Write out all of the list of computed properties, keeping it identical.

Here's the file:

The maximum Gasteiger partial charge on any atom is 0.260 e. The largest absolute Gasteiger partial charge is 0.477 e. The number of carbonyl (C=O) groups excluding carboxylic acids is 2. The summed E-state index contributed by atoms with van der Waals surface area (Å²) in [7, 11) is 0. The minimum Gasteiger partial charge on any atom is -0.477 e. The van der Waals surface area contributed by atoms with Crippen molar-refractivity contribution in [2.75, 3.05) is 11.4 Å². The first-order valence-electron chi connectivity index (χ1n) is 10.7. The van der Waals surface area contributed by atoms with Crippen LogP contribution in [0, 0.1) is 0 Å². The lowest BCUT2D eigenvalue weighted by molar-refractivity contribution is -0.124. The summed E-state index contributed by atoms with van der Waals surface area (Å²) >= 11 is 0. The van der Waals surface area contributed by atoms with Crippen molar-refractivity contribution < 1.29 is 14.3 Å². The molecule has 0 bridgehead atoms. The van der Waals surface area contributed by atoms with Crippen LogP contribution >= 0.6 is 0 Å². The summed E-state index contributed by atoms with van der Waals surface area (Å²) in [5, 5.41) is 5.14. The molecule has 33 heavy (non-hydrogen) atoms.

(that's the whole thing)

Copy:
The maximum Gasteiger partial charge on any atom is 0.260 e. The largest absolute Gasteiger partial charge is 0.477 e. The number of carbonyl (C=O) groups excluding carboxylic acids is 2. The summed E-state index contributed by atoms with van der Waals surface area (Å²) in [7, 11) is 0. The minimum Gasteiger partial charge on any atom is -0.477 e. The van der Waals surface area contributed by atoms with Crippen molar-refractivity contribution in [2.75, 3.05) is 11.4 Å². The first-order valence-electron chi connectivity index (χ1n) is 10.7. The van der Waals surface area contributed by atoms with Crippen LogP contribution in [0, 0.1) is 0 Å². The lowest BCUT2D eigenvalue weighted by molar-refractivity contribution is -0.124. The summed E-state index contributed by atoms with van der Waals surface area (Å²) >= 11 is 0. The van der Waals surface area contributed by atoms with Crippen molar-refractivity contribution < 1.29 is 14.3 Å². The molecule has 0 bridgehead atoms. The van der Waals surface area contributed by atoms with Crippen LogP contribution >= 0.6 is 0 Å². The summed E-state index contributed by atoms with van der Waals surface area (Å²) in [5, 5.41) is 5.14. The molecule has 33 heavy (non-hydrogen) atoms.